We flirted with the idea of taking to him to Epsom for the gallop there, but we felt it wasn’t really necessary, certainly from a fitness or well-being point of view with the horse. We’d have been doing it to give him a day out and a look around Epsom, but he’s got a temperament that we’re not overly concerned about him handling the occasion. With a four-week gap in between and him having a fairly vigorous build-up to the Guineas, there's not a huge amount of need for a lot of fast work at home. He’ll probably do one piece this Thursday, nine days before the race, and hopefully that will put him spot-on.
— Sporting Life Racing (@SportingLife) May 23, 2023
💪 Dubai Mile looking in great shape at @Johnston_Racing this morning as he steps up his preparations for the Derby at @EpsomRacecourse
🤔 A Group 1 winner as a two-year-old and 5th in the 2000 Guineas, is he overpriced at 14/1? pic.twitter.com/9idYb6htWo
He’s come out of the Dante well. He has entries for this weekend, he could go to the Silver Bowl at Haydock and he’s also in the Zetland Gold Cup at Redcar next week. We’re a little bit between trips with him, we’re not sure what his ideal trip for the year ahead is going to be, whether it’s a mile or a mile and a quarter. Looking towards Royal Ascot he’ll have races like the Britannia and the Hampton Court in mind. He outran his odds in the Dante, he was a 100/1 no-hoper but he travelled well into the race and ran well.
Dear My Friend
We were probably a little bit underwhelmed by Dear My Friend’s performance in the Dante. It was a bit of a messy race, I thought they went quite hard early, slow through the middle part of the race and then a sprint for home. He was never really in a nice rhythm, certainly not the rhythm he was in at Newcastle the time before. He is actually still in the Derby and that’s still under consideration. The hope is that physically he is built for middle distances, on pedigree you wouldn’t be as certain, but having paid the money to put him in the Derby the Middleham Park team are strongly considering rolling the dice and giving it a go.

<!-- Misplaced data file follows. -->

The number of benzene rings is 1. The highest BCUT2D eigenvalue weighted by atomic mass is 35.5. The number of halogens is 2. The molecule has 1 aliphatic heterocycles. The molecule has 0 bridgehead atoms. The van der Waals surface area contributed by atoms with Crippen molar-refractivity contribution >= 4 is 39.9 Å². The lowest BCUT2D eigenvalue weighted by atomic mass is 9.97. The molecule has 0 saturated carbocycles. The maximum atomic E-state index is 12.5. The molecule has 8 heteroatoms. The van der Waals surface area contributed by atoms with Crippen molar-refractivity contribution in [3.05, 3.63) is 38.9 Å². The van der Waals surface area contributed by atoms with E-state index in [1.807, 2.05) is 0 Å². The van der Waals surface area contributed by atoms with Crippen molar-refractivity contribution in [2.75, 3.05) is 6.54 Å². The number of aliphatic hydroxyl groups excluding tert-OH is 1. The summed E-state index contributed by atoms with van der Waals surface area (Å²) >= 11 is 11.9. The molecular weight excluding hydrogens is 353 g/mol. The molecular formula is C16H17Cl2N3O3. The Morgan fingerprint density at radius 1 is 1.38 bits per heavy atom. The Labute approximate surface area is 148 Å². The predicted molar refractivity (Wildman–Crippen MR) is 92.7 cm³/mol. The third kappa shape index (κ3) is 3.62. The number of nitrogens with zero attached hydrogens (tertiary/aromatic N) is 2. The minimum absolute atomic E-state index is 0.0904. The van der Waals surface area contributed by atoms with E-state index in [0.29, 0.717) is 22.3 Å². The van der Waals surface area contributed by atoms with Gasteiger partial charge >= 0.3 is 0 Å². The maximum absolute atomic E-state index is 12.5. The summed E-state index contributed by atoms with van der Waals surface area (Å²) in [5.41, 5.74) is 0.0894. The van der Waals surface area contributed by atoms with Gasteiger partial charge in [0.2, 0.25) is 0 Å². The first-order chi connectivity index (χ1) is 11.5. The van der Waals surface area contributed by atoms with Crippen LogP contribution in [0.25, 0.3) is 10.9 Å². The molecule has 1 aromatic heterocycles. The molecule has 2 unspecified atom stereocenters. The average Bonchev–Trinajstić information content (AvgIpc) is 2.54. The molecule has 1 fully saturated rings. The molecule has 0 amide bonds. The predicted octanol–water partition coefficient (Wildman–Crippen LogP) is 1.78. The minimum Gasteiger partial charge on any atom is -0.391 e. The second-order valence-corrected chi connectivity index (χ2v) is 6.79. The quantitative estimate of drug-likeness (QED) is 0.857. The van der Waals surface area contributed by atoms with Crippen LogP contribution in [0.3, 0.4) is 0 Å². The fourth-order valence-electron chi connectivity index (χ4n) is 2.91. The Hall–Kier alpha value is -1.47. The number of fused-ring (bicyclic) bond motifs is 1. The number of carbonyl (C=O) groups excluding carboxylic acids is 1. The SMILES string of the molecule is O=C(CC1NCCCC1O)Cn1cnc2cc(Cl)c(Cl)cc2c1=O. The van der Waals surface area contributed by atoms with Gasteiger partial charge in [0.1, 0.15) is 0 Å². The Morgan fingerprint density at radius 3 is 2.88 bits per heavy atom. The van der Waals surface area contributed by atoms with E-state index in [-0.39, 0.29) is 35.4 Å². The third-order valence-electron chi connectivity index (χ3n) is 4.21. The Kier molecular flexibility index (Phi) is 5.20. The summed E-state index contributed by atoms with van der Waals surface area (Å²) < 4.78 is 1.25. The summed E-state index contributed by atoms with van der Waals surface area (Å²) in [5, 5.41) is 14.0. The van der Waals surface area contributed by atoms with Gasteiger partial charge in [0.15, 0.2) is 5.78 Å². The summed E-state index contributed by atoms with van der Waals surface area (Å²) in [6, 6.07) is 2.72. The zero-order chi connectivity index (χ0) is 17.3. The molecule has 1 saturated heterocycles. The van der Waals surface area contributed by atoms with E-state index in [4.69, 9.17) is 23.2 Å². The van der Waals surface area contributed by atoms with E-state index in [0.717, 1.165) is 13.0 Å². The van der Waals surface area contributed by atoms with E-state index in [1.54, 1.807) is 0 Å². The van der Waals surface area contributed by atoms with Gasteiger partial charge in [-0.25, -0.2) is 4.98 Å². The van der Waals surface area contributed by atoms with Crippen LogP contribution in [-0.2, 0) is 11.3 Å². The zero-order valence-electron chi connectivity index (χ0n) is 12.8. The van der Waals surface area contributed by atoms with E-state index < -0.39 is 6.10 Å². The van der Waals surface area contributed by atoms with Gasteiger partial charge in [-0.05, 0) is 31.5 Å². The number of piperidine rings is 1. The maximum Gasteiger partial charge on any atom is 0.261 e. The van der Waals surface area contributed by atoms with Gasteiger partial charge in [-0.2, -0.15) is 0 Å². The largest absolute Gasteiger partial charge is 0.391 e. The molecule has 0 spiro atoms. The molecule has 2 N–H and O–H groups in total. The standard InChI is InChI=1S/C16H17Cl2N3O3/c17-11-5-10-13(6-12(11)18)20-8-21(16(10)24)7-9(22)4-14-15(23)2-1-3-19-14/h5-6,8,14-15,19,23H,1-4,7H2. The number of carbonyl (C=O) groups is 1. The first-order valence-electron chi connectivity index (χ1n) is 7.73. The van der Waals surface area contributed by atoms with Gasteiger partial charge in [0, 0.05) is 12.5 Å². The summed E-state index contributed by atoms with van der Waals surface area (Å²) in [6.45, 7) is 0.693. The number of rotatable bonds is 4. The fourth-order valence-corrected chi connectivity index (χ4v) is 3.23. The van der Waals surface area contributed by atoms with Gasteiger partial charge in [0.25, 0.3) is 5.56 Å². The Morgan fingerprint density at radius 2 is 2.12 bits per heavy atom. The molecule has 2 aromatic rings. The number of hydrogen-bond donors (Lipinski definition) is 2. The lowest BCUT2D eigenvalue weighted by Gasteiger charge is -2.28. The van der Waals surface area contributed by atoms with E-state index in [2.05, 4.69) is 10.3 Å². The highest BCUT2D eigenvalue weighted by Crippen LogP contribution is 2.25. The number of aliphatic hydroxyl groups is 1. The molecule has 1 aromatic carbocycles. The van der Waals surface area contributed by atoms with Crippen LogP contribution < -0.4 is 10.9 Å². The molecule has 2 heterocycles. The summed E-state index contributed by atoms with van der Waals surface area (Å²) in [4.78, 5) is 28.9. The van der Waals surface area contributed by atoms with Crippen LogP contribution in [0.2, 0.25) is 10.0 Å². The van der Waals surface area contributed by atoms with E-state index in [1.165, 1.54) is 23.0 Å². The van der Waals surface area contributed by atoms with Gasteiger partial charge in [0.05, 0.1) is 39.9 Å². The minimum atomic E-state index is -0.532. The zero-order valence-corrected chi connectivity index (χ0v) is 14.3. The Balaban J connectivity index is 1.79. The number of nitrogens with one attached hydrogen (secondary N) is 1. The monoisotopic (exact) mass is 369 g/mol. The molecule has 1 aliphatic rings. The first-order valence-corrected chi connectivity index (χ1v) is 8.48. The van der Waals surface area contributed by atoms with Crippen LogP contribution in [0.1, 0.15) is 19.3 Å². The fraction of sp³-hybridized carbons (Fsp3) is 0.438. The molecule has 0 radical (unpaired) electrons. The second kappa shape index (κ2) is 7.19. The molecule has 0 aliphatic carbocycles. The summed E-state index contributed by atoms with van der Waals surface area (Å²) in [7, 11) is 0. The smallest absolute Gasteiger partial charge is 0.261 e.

Dance In The Grass
She ran a quite extraordinary race in the 1000 Guineas. At halfway I was verging on embarrassed as she was tailed off in stone cold last going backwards, but coming out of The Dip she went from 20th to fifth in the space of a furlong and a half, hitting the line strong. She has a pedigree that screams middle distances, she’s a Cracksman filly out of a Sir Percy mare, so we were always thinking she would go up to middle distances this year. All being well I would like to see her in the Oaks, she ran a good trial for it at Newmarket. Obviously there’s one horse at the head of the market way above everything else but behind that it looks quite open. I think she would be deserving of a place in the race that’s for sure.
Benacre is also in the Silver Bowl at Haydock on Saturday, but he may go to Cologne for the German Guineas next Monday instead. Then he’s got things like the Britannia on his horizon. He’s a horse we’ve always held in high regard and I think he’s going to continue to get better. He’s by Australia, so I think you can be fairly certain that when we start to stretch him out in trip he’ll improve further. I’ll be disappointed if he doesn’t make that jump from high-class handicaps into group races.
Benacre (black and white silks)